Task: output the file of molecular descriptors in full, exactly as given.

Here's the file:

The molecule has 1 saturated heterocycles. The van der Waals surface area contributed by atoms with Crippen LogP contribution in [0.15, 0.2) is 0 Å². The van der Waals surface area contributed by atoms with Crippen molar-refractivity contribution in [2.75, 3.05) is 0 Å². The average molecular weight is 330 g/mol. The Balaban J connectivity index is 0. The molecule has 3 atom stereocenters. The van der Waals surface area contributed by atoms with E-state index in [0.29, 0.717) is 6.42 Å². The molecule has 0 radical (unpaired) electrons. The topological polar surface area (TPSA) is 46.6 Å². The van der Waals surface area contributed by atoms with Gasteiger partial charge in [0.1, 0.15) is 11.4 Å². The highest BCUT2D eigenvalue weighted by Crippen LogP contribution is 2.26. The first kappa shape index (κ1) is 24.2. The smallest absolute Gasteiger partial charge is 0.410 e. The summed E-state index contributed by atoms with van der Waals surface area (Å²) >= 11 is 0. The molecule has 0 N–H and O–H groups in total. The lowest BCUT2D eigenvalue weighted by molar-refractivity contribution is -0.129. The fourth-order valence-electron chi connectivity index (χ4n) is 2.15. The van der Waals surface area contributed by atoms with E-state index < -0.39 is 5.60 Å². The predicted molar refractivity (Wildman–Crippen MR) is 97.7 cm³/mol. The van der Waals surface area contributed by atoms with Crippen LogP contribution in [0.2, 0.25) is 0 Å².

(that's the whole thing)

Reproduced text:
The molecule has 1 saturated heterocycles. The van der Waals surface area contributed by atoms with Crippen LogP contribution in [0.15, 0.2) is 0 Å². The van der Waals surface area contributed by atoms with Crippen molar-refractivity contribution in [2.75, 3.05) is 0 Å². The average molecular weight is 330 g/mol. The Balaban J connectivity index is 0. The molecule has 3 atom stereocenters. The van der Waals surface area contributed by atoms with E-state index in [0.29, 0.717) is 6.42 Å². The molecule has 0 radical (unpaired) electrons. The topological polar surface area (TPSA) is 46.6 Å². The van der Waals surface area contributed by atoms with Gasteiger partial charge in [0.1, 0.15) is 11.4 Å². The highest BCUT2D eigenvalue weighted by Crippen LogP contribution is 2.26. The first kappa shape index (κ1) is 24.2. The smallest absolute Gasteiger partial charge is 0.410 e. The summed E-state index contributed by atoms with van der Waals surface area (Å²) >= 11 is 0. The molecule has 0 N–H and O–H groups in total. The lowest BCUT2D eigenvalue weighted by molar-refractivity contribution is -0.129. The fourth-order valence-electron chi connectivity index (χ4n) is 2.15. The van der Waals surface area contributed by atoms with E-state index < -0.39 is 5.60 Å². The predicted molar refractivity (Wildman–Crippen MR) is 97.7 cm³/mol. The van der Waals surface area contributed by atoms with Crippen LogP contribution in [0.2, 0.25) is 0 Å².